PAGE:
if we all knew it was 8 hrs then maybe but 22-24 armmmm no way
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17-02-2012 20:08 #31Senior Member
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- Nov 2011
17-02-2012 20:22 #32
For me, there will be no drugs unless it's essential that I have drugs (perhaps if I require an emergency c-sec, for example).
I couldn't care less about drugs in the "passing onto baby," or whatever way... the effects of that are not that big of a deal to me, personally... but I am not FOR drug use (for myself) because I want to have a vaginal birth after a previous caesarean (VBAC). Drugs will increase my risk of intervention (or vice versa - intervention increase the risk of drug-usage) and lower the chances of me successfully vaginally birthing. Because I want to do that, I am not eager to place barriers in my way in the form of drugs.
I'll also be homebirthing - so I kinda don't have access to drugs. lol.
17-02-2012 20:25 #33
As pp have said, only you can make that decision when the time comes, try to do your research too and make an informed decision.
I made an informed decision to have a drug free as possiable birth. it was 7 hours from 1st contraction to him out!
I moved around heaps, even though i had the monitor stuck to me i told the nurse there was no way i was sitting/laying down it hurt too much and i would hold it in place, which i did! (she didnt like, but i think she could tell there was no way i was doing it!)
when i finally had enough and decided i needed some pain relief they finally got the doc in to check me (nearly2 hours after i had arrived! ) and i was fully dilated, and it was too late
when they finally put me in the birth suit (long story!) , the nurse cheked and DS was about to crown, thats when i told them that i couldnt do it and just to cut me open and suck him out! 1 push later he was born.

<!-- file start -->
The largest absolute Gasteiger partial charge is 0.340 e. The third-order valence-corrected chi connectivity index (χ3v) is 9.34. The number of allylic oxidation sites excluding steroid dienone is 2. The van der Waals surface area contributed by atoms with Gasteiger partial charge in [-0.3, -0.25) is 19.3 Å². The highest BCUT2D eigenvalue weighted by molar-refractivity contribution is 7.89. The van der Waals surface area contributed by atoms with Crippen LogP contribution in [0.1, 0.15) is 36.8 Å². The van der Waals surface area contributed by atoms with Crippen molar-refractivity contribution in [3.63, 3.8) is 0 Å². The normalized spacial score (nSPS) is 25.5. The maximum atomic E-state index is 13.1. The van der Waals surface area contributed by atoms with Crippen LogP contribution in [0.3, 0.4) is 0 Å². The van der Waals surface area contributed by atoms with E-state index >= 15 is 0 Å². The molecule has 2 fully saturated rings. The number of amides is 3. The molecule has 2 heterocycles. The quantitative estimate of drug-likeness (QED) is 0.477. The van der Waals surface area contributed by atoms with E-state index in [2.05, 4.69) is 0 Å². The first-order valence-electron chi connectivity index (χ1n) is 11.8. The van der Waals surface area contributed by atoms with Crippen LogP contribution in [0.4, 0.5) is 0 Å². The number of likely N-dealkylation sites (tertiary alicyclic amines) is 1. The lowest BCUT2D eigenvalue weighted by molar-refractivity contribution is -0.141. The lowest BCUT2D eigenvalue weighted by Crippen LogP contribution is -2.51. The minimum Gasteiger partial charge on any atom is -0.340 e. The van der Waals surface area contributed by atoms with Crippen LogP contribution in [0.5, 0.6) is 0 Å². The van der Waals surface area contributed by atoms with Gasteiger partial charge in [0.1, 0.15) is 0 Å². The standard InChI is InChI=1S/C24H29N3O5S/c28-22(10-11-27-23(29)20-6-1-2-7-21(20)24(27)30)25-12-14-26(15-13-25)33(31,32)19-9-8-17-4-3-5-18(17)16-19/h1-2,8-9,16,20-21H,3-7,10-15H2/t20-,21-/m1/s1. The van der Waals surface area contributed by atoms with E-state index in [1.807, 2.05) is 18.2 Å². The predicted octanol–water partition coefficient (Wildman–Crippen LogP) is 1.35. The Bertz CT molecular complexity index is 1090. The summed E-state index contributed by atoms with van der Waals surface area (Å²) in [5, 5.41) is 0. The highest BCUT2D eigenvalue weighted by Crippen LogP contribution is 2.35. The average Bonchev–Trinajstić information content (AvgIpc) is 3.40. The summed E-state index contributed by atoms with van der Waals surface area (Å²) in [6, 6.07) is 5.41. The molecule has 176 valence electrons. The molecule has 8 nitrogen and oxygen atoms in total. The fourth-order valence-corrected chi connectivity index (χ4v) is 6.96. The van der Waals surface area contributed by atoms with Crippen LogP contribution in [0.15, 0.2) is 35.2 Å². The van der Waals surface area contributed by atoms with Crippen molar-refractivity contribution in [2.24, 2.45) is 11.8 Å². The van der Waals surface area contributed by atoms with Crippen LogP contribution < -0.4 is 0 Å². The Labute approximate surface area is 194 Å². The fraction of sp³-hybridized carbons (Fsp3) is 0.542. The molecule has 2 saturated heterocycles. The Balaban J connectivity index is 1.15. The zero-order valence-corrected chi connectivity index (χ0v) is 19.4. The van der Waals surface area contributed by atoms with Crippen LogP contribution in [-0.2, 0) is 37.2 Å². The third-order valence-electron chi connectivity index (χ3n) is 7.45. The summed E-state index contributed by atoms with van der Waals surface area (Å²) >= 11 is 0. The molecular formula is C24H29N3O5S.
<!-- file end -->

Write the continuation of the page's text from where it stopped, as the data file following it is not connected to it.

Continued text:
Sorry about the essay,! So yeah, do what feels right for you at the time
17-02-2012 20:33 #34
For me - drug free.
17-02-2012 20:51 #35
I tried to due drug free, I told the midwives as soon as my induction started not to offer me anything but if I ask for something I would need it. They were great with my plan although they offered me the gas and so I tried it but it made me sick even though I was doing it properly at the hospital I went to they always start the gas off at the lowest point. 4hrs into labour I then asked for the epi however I got told it was too late so they gave me a peth shot, DS was born just over two hours later. He appeared to suffer no side effects, he completed the breast crawl (can watch videos of babies doing it on you tube) and looked everywhere around the room, he never cried at all until 3 hours later when they gave him his first shots.
In the last 1/2 hour of his birth I didn't feel any pain and I was telling my OB I didn't even know when to push cause I didn't feel any contractions, I could talk normally etc, it was like the room went really calm, I was calm etc. I only ended up with 3 stitches and didn't feel the tear (very minor though)
It's up to you Hun what way you go and just make sure your middies and OB know what your thoughts are etc.
I wish you all the best